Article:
The creativity and vision of an interior designer needs to be balanced by a head for business and budgets and a command of materials and marketing. They need to know about relevant building legislation as well as knowing how to design, draft, read and interpret plans. Designers are just as likely to be dealing with a plumber or electrician as they are to be measuring a space for paintings, drafting a contract bid or making sure the painter is working in the right room.
Interior designers plan and detail commercial and residential building interiors for effective use with particular emphasis on space creation, space planning and factors that affect our responses to living and working environments. They consider the purpose, efficiency, comfort, safety and aesthetic of interior spaces to arrive at an optimum design, and custom design or specify furniture, lighting, walls, partitions, flooring, colour, fabrics and graphics to produce an environment tailored to a purpose.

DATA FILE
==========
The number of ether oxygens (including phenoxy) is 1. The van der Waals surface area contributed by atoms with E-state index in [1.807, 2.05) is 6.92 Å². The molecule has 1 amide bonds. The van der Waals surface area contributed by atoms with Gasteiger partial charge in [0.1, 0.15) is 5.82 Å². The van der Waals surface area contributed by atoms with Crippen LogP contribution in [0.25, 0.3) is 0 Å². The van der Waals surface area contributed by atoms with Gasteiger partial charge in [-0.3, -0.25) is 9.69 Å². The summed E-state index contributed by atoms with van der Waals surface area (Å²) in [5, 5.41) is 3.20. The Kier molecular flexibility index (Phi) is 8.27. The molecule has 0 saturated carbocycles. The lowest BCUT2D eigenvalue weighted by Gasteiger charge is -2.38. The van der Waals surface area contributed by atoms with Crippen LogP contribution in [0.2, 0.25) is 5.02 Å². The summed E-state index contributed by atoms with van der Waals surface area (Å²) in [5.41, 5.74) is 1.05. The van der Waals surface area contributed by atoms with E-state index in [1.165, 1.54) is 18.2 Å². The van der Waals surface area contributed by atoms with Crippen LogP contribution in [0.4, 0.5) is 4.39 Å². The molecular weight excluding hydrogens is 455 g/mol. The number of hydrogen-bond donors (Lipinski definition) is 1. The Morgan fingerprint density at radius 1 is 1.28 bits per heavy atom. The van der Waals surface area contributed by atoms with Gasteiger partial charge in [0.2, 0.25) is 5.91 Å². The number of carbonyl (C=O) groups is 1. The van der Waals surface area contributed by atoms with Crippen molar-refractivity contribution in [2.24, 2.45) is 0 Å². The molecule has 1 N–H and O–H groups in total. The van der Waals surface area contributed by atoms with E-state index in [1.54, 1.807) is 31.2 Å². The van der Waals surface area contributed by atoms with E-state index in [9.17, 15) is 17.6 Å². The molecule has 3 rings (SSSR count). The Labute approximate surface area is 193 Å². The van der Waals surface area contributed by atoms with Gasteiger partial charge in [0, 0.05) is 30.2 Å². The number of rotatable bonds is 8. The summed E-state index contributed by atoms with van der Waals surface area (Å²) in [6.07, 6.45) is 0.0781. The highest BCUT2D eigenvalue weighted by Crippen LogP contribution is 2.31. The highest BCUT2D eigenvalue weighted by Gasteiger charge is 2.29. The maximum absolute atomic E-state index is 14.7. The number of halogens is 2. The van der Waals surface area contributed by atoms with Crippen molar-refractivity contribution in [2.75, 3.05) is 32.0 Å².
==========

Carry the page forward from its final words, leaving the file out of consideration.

An interior designer often works as part of a team that may include architects, builders, project managers, engineering consultants, shop fitters, cabinet makers, furniture suppliers and materials suppliers. They may be required to organise the modification of building structures, the purchasing of materials and furnishings and the contracting and supervision of the tradespeople required to implement a project.